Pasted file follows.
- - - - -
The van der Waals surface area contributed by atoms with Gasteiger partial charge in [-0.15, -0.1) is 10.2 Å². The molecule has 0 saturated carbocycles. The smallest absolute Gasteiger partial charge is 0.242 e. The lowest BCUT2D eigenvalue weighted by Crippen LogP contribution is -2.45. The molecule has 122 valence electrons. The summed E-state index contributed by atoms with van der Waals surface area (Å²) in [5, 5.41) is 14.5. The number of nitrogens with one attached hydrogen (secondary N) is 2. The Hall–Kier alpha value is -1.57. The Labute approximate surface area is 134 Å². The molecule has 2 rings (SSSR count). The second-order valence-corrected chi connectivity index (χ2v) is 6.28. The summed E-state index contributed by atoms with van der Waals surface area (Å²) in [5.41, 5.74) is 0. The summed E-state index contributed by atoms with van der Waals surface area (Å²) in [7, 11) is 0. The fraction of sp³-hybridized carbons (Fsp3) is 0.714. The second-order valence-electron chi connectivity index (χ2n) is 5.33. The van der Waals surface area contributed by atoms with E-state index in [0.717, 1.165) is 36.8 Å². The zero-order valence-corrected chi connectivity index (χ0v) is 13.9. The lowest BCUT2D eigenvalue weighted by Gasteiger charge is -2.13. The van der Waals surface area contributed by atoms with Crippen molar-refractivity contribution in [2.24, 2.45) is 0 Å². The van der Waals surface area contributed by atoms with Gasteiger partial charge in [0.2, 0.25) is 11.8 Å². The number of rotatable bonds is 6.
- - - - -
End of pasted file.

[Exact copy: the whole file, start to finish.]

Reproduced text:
The van der Waals surface area contributed by atoms with Gasteiger partial charge in [-0.15, -0.1) is 10.2 Å². The molecule has 0 saturated carbocycles. The smallest absolute Gasteiger partial charge is 0.242 e. The lowest BCUT2D eigenvalue weighted by Crippen LogP contribution is -2.45. The molecule has 122 valence electrons. The summed E-state index contributed by atoms with van der Waals surface area (Å²) in [5, 5.41) is 14.5. The number of nitrogens with one attached hydrogen (secondary N) is 2. The Hall–Kier alpha value is -1.57. The Labute approximate surface area is 134 Å². The molecule has 2 rings (SSSR count). The second-order valence-corrected chi connectivity index (χ2v) is 6.28. The summed E-state index contributed by atoms with van der Waals surface area (Å²) in [5.41, 5.74) is 0. The summed E-state index contributed by atoms with van der Waals surface area (Å²) in [7, 11) is 0. The fraction of sp³-hybridized carbons (Fsp3) is 0.714. The second-order valence-electron chi connectivity index (χ2n) is 5.33. The van der Waals surface area contributed by atoms with E-state index in [0.717, 1.165) is 36.8 Å². The zero-order valence-corrected chi connectivity index (χ0v) is 13.9. The lowest BCUT2D eigenvalue weighted by Gasteiger charge is -2.13. The van der Waals surface area contributed by atoms with Crippen molar-refractivity contribution in [2.24, 2.45) is 0 Å². The van der Waals surface area contributed by atoms with Gasteiger partial charge in [0.2, 0.25) is 11.8 Å². The number of rotatable bonds is 6.